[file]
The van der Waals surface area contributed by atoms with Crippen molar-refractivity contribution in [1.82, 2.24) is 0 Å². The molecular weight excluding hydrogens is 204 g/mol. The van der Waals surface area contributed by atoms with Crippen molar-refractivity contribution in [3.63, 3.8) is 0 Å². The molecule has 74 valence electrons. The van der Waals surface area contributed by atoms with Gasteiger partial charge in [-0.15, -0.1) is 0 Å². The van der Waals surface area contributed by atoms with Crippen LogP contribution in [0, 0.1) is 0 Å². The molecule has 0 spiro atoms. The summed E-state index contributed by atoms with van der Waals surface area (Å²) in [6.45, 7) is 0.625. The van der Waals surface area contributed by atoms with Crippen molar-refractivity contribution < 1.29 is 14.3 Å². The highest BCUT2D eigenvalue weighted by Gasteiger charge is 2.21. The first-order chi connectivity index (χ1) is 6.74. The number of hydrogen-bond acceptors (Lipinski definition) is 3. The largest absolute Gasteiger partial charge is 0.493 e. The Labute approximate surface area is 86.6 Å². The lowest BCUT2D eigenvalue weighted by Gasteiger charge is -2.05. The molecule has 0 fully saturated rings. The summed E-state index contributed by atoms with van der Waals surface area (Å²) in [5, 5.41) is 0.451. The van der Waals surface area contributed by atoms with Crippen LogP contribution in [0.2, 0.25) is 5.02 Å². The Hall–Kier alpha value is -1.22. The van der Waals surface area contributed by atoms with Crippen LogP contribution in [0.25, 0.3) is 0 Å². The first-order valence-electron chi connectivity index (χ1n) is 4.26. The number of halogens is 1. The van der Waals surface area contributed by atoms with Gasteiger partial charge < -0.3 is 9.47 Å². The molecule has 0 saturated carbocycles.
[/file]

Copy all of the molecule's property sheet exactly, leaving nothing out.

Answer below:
The van der Waals surface area contributed by atoms with Crippen molar-refractivity contribution in [1.82, 2.24) is 0 Å². The molecular weight excluding hydrogens is 204 g/mol. The van der Waals surface area contributed by atoms with Crippen molar-refractivity contribution in [3.63, 3.8) is 0 Å². The molecule has 74 valence electrons. The van der Waals surface area contributed by atoms with Gasteiger partial charge in [-0.15, -0.1) is 0 Å². The van der Waals surface area contributed by atoms with Crippen LogP contribution in [0, 0.1) is 0 Å². The molecule has 0 spiro atoms. The summed E-state index contributed by atoms with van der Waals surface area (Å²) in [6.45, 7) is 0.625. The van der Waals surface area contributed by atoms with Crippen molar-refractivity contribution < 1.29 is 14.3 Å². The highest BCUT2D eigenvalue weighted by Gasteiger charge is 2.21. The first-order chi connectivity index (χ1) is 6.74. The number of hydrogen-bond acceptors (Lipinski definition) is 3. The largest absolute Gasteiger partial charge is 0.493 e. The Labute approximate surface area is 86.6 Å². The lowest BCUT2D eigenvalue weighted by Gasteiger charge is -2.05. The molecule has 0 fully saturated rings. The summed E-state index contributed by atoms with van der Waals surface area (Å²) in [5, 5.41) is 0.451. The van der Waals surface area contributed by atoms with Crippen LogP contribution in [0.2, 0.25) is 5.02 Å². The Hall–Kier alpha value is -1.22. The van der Waals surface area contributed by atoms with Crippen LogP contribution in [0.25, 0.3) is 0 Å². The first-order valence-electron chi connectivity index (χ1n) is 4.26. The number of halogens is 1. The van der Waals surface area contributed by atoms with Gasteiger partial charge < -0.3 is 9.47 Å². The molecule has 0 saturated carbocycles.